Windows Vista ships with DirectX 10 (DX10) which is something a lot of gamers look forward to getting their hands on. Unfortunately for XP users DX10 is only available on the Vista operating system because of changes made in the graphics API as well as the drivers. DirectX 10 does provide some noticeable benefits that will make the upgrade worth it for gamers, and some of these benefits according to IGN are:
- Standardized hardware requirements: Microsoft made the hardware requirements for a DX10 compatible graphics card pretty strict, which means there will be fewer differences between GPU manufacturers. The result should be less GPU hardware crashes!
- Less bottlenecks in game execution: The API for DX10 has been made a lot less computationally intensive. This opens a lot of doors for developers because they can use the CPU for other things, such as adding more objects (trees, cars, etc…), make more realistic animations, or improve the artificial intelligence used.
- Better shader effects: DX10 has a Geometry shader that is capable of adding more advanced visual effects including real-time Displacement Mapping, Motion Blur, Point-Sprite generation from points, and Stencil Shadow Extrusion.
- Unified GPU architecture : DirectX 9 graphics cards have separate pixel and vertex processors, which cannot be processed simultaneously. For example, you could have the computer caught up on processing vertex units while the pixel unit processors in the video card are idle, which needlessly bottlenecks performance. However, in DX10 graphics cards the GPU will be able to handle vertex, geometry and pixel shaders all at once without having to wait for the others to complete.
Are the graphics that much better in DirectX 10? IGN also had a graphical comparison of DirectX 9 and 10 for the Microsoft Flight Simulator X game that is supposed to be released later this year. You’ll see the comparison of the two pictured to the left (click on it to see a fullsize version). The DirectX 10 obviously does a much better job providing the little details that make the scenery look more real, such as the sun rays and textured water. Of course you will also have to get their hands on a DirectX 10 graphics card in order to enjoy all of the graphical goodness that is promised.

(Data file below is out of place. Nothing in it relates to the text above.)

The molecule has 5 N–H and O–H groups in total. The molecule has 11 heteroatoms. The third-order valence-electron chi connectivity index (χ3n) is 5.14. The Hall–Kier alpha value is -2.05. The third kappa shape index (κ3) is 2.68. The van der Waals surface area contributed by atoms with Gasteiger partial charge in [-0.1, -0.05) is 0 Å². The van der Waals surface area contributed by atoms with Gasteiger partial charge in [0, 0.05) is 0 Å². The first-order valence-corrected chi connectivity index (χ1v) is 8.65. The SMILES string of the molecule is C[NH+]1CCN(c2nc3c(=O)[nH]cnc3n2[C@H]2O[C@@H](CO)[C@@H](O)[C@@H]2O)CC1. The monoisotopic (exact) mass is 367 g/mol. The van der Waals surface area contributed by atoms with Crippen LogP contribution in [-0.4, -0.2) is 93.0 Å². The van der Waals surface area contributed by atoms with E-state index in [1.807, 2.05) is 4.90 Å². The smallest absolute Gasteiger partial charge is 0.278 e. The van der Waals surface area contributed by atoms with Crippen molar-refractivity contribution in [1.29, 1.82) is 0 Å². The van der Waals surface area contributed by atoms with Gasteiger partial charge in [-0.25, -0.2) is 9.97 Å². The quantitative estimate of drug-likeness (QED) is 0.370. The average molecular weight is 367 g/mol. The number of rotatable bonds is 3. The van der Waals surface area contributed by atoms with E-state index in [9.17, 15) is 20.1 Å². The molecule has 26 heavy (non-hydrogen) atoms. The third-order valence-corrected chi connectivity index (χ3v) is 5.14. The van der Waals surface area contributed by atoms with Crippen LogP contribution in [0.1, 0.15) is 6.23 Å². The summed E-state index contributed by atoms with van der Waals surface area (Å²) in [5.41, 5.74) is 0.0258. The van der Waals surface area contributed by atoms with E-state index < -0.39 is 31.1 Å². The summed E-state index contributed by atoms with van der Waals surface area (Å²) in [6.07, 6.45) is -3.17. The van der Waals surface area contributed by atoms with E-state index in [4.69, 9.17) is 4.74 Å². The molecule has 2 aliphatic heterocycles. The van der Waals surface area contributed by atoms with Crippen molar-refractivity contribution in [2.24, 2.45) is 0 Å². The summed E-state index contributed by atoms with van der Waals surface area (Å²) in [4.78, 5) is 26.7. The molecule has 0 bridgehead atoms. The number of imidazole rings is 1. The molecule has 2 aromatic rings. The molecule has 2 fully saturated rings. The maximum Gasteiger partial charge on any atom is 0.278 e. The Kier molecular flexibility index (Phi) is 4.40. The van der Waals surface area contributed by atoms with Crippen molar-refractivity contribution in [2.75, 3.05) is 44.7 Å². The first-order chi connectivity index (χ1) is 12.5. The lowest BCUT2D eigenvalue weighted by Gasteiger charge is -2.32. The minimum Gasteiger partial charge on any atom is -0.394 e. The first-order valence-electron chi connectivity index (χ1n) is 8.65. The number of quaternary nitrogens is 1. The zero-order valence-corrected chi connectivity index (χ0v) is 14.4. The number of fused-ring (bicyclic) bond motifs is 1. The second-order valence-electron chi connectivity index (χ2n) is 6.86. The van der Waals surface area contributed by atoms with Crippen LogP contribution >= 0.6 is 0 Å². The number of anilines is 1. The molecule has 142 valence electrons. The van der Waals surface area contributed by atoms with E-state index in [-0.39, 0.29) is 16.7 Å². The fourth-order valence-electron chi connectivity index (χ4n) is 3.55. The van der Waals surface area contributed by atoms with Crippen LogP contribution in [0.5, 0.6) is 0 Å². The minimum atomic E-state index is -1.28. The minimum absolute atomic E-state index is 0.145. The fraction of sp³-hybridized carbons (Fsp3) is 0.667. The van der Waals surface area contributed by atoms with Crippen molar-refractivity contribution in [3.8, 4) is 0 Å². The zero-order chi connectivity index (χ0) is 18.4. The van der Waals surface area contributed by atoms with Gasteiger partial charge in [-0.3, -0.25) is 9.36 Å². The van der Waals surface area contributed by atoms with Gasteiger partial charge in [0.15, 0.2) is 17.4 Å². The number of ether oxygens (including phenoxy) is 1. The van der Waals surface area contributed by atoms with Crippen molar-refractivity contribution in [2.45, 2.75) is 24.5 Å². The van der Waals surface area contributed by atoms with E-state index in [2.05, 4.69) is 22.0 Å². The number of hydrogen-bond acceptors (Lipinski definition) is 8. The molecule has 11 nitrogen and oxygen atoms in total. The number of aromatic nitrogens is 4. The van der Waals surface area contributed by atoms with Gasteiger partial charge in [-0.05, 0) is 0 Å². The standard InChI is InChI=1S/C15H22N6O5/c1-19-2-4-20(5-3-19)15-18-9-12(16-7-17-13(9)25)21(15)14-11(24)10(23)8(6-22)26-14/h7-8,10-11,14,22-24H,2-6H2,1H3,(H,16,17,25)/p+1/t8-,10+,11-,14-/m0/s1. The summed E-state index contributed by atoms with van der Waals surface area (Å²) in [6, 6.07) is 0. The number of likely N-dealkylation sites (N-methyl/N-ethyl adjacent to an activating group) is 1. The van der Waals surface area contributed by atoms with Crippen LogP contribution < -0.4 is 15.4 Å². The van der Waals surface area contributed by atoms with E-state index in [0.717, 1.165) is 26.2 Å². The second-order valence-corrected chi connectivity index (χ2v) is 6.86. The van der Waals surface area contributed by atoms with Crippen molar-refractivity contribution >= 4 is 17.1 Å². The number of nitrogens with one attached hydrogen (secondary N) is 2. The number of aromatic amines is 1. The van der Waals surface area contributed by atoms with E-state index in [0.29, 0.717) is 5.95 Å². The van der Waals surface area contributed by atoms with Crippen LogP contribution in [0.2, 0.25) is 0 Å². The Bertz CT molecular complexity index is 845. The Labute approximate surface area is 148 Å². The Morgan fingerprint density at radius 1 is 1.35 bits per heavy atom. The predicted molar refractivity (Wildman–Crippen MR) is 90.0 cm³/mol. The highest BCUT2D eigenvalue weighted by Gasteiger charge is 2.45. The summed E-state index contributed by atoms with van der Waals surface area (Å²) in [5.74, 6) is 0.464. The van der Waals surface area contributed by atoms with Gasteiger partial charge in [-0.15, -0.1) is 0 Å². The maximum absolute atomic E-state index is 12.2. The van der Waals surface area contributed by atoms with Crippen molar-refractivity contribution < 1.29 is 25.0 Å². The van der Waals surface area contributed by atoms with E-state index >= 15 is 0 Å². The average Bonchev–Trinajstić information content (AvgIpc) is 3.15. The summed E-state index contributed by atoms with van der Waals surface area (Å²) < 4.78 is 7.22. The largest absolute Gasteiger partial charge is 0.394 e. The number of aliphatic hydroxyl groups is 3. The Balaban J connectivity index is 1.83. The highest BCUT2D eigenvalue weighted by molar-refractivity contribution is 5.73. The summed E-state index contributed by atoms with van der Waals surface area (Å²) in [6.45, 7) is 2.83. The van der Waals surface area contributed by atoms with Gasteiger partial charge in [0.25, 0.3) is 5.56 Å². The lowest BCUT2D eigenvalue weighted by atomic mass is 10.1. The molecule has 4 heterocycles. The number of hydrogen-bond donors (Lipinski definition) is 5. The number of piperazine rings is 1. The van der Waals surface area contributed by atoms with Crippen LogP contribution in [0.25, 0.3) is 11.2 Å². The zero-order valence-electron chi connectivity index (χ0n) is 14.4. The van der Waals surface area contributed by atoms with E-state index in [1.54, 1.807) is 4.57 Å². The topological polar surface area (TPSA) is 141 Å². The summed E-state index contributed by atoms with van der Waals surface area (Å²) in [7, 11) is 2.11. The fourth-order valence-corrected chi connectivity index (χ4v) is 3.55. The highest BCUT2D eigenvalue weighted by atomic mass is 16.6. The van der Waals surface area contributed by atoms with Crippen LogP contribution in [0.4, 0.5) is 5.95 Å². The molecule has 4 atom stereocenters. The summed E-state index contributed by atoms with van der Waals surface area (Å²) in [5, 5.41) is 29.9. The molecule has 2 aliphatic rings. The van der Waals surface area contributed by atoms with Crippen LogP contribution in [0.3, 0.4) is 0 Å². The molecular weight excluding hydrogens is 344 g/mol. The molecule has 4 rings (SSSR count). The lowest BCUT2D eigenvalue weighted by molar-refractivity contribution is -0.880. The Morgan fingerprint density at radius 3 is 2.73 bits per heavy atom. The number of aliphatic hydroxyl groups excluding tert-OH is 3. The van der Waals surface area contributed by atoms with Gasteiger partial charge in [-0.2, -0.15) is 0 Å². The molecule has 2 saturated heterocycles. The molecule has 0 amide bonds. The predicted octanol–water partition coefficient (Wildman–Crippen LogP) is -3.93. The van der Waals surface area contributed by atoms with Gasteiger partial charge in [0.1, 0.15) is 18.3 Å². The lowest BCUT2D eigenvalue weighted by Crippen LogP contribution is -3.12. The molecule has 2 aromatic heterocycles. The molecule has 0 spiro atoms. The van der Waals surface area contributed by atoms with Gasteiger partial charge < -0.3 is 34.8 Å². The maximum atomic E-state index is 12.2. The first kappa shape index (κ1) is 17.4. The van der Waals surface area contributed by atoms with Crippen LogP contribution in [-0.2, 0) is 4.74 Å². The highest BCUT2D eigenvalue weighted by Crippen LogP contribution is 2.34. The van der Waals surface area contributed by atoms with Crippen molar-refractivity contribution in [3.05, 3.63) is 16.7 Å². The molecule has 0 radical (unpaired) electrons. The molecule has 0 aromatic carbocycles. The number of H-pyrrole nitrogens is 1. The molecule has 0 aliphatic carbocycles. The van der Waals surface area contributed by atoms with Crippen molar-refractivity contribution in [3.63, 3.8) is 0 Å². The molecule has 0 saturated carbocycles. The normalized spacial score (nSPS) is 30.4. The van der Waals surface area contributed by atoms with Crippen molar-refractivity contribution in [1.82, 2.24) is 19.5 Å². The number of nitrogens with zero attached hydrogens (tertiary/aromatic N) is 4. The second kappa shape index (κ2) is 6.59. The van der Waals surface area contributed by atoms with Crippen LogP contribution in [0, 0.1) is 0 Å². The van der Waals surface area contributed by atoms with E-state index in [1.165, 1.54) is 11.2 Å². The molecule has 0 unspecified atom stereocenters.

While some of you might be upset the Microsoft didn’t make a DirectX 10 for XP, you have to look at both sides of the story. Sure it would have benefited all of the current XP users, but Microsoft would have probably put so much time into making DX10 compatible that they would have had to charge for the upgrade anyway. Not only that, but every time there is a new operating system that is released there has to be plenty of benefits for users to upgrade, and this is a big benefit for gamers.
Wikipedia currently has a list of games that are going to be released with DirectX 10 support, and many will still support DirectX 9 for those not wanting to make the upgrade to Vista. In time I’m sure game developers will begin phasing out the support for DX 9 because games do need to stay on the bleeding edge of graphics in order to catch the attention of gamers.
There is one “DirectX 10” solution available for XP users that “Mr. Defeatable” pointed out in a tip, but it isn’t developed by Microsoft. It’s called the Alky Project and there is currently a preview version available for those that want to give it a shot. Here is what the developer says about the project:
As a fitting start to this blog, I’m proud to release a preview of our Alky compatibility libraries for Microsoft DirectX 10 enabled games. These libraries allow the use of DirectX 10 games on platforms other than Windows Vista, and increase hardware compatibility even on Vista, by compiling Geometry Shaders down to native machine code for execution where hardware isn’t capable of running it. No longer will you have to upgrade your OS and video card(s) to play the latest games.
I’m a little skeptical at what these libraries can actually do, and very curious as to whether this adds a lot of extra processing to the CPU. It will also be interesting to watch the progress of the project to see if Microsoft tries to shut it down.